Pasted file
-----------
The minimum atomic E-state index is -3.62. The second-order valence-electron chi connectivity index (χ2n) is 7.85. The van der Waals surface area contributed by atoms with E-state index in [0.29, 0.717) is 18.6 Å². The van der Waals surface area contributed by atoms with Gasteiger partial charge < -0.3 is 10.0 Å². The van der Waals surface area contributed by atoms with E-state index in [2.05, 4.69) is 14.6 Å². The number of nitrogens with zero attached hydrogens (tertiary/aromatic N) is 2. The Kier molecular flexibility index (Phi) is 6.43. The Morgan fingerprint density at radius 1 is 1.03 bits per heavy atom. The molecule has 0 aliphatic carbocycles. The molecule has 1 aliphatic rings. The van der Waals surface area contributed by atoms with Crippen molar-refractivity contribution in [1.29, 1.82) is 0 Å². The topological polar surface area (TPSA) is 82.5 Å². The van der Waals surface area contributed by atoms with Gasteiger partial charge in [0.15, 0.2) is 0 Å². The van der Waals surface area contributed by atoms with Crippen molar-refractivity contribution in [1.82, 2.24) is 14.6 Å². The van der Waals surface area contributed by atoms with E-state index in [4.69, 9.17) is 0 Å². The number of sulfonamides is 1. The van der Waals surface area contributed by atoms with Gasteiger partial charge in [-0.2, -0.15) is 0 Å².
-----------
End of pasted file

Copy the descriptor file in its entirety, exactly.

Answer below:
The minimum atomic E-state index is -3.62. The second-order valence-electron chi connectivity index (χ2n) is 7.85. The van der Waals surface area contributed by atoms with E-state index in [0.29, 0.717) is 18.6 Å². The van der Waals surface area contributed by atoms with Gasteiger partial charge < -0.3 is 10.0 Å². The van der Waals surface area contributed by atoms with E-state index in [2.05, 4.69) is 14.6 Å². The number of nitrogens with zero attached hydrogens (tertiary/aromatic N) is 2. The Kier molecular flexibility index (Phi) is 6.43. The Morgan fingerprint density at radius 1 is 1.03 bits per heavy atom. The molecule has 0 aliphatic carbocycles. The molecule has 1 aliphatic rings. The van der Waals surface area contributed by atoms with Crippen molar-refractivity contribution in [1.29, 1.82) is 0 Å². The topological polar surface area (TPSA) is 82.5 Å². The van der Waals surface area contributed by atoms with Gasteiger partial charge in [0.15, 0.2) is 0 Å². The van der Waals surface area contributed by atoms with Crippen molar-refractivity contribution in [1.82, 2.24) is 14.6 Å². The van der Waals surface area contributed by atoms with E-state index in [4.69, 9.17) is 0 Å². The number of sulfonamides is 1. The van der Waals surface area contributed by atoms with Gasteiger partial charge in [-0.2, -0.15) is 0 Å².